Keywords: Spinal fusion device, DIAM™ Device, Revision surgery, Postoperative complications, Low back pain, Interspinous process devices.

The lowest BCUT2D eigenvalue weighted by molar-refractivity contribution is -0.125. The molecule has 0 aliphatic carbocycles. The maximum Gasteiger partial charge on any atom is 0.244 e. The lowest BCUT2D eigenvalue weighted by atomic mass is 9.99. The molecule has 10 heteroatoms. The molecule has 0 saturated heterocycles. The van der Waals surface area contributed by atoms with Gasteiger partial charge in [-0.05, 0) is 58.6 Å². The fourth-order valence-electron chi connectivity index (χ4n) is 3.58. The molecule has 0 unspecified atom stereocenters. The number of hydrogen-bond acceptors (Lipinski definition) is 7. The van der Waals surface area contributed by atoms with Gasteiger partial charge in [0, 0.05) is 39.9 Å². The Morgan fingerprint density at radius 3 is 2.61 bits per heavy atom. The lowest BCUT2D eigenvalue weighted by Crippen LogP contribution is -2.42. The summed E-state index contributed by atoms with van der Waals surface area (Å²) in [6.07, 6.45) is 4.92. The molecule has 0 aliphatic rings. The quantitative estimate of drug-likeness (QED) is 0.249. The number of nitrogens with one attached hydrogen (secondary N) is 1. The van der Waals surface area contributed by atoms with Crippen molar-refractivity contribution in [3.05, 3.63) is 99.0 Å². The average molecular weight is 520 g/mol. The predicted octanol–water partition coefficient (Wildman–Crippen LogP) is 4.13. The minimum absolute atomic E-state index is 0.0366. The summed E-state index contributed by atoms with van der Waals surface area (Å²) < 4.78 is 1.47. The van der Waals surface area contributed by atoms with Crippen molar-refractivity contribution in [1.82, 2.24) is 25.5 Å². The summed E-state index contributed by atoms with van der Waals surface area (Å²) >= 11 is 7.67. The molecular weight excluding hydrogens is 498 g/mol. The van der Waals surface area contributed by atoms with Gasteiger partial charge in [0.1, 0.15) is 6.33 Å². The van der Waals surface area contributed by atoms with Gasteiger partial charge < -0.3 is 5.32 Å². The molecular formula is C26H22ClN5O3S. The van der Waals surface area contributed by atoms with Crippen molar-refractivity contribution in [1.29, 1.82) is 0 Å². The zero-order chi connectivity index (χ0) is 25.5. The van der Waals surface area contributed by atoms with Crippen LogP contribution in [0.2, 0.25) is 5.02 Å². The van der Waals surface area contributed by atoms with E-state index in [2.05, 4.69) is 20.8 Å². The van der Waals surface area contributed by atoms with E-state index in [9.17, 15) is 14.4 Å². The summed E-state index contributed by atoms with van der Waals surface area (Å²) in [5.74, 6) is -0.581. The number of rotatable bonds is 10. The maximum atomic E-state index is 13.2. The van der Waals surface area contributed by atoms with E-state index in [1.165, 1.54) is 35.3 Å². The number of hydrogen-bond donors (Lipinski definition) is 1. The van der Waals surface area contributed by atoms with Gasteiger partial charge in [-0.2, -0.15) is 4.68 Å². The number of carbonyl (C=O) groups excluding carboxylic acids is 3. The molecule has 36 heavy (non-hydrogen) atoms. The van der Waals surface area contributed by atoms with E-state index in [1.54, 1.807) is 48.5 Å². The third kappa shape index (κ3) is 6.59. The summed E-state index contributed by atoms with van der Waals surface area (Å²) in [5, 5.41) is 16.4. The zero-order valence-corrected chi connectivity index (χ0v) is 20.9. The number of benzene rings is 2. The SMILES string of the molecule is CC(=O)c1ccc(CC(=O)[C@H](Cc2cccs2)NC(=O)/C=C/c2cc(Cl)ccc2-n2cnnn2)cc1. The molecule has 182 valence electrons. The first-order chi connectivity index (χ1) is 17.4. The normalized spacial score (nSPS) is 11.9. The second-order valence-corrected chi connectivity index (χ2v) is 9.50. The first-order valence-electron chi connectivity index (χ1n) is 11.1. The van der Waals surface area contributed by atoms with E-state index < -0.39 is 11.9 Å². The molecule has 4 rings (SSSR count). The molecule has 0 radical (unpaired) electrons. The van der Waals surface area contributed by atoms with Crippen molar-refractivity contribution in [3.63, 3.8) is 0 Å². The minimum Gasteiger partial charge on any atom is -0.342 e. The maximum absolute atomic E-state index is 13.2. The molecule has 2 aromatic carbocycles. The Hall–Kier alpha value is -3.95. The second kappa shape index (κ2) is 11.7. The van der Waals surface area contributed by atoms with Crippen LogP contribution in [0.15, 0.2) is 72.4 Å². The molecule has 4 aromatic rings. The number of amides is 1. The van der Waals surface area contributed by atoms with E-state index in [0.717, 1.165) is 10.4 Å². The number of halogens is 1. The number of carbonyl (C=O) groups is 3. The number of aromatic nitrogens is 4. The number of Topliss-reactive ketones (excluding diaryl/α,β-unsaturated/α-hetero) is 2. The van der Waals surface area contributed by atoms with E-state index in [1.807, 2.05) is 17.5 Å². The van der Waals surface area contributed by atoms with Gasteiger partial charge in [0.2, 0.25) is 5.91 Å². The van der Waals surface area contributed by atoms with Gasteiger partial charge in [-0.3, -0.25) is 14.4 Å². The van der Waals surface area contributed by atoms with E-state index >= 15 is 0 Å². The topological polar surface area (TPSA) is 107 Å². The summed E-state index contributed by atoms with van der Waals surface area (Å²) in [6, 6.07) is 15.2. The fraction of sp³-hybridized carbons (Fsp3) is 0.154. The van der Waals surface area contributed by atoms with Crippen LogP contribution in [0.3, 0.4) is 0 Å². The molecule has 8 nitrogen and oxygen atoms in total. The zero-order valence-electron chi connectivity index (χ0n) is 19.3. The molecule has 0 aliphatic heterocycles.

Low back pain is a progressive degeneration of lumbar disease in the elderly [1]. However, an IPDs is one kind of spinal fusion device widely used for lumbar spinal stenosis is the reason for undergoing spinal surgery for bony decompression by DIAM™ device. Multiple studies have shown better long-term clinical outcomes of surgeries with the DIAM™ device [2]. Among the placement of flexible IPDs, DIAM™ is a relatively newer spinal fusion surgery technology on the implantation of DIAM™ spinal fixation [3]. The objective of this study was to evaluate the revisional surgeries at implantation of a DIAM™ device. However, little is known about the feasibility and efficacy of the DIAM™ device in lumbar disk degeneration patients [4]. The spinal stabilization system of DIAM™ is proclaimed to have feasibility, efficacy, and flexible support for surgical complications treatment for patients suffering from lumbar spine degeneration [5,6]. Because of LSS narrowing resulting from a degenerative change in the different ages and gender. This investigation for etiologies of revisional surgeries study assessed the efficacy of the IPDs for the DIAM™ in patients. Taylor et al. also suggested three indications for DIAM™ devices including [7,8] For discogenic disease: primary, recurrent, with, and without discectomy. For posterior disease: central, foraminal stenosis, facet disease, and ligamentous instability [9]. From junction disease: implanting a DIAM™ above the existing lumbar fusion [10,11]. However, a clinically DIAM™ has been recently applied at implantation to reduce back pain and disability. Although the DIAM™ device was generally acceptable but is accompanied by increased complications and contraindications [12]. The fixation method for the DIAM™ device to the vertebral has been used for patients unloading a pain in its early stage of degeneration with low back pain even stopping or slowing down the degenerative process. During flexion, the DIAM™ device is an example of a lumbar device that decreases surgery complication motion at the implanted levels and the adjacent [13]. The long-term surgery complications of the DIAM™ device include higher reoperation, revision surgery, and higher cost-effectiveness [14]. This retrospective study evaluated the surgical outcomes and focused on the complications resulting from the long-term elevated intra-disk pressure that has been shown to be associated with the progression of lumbar disk degeneration.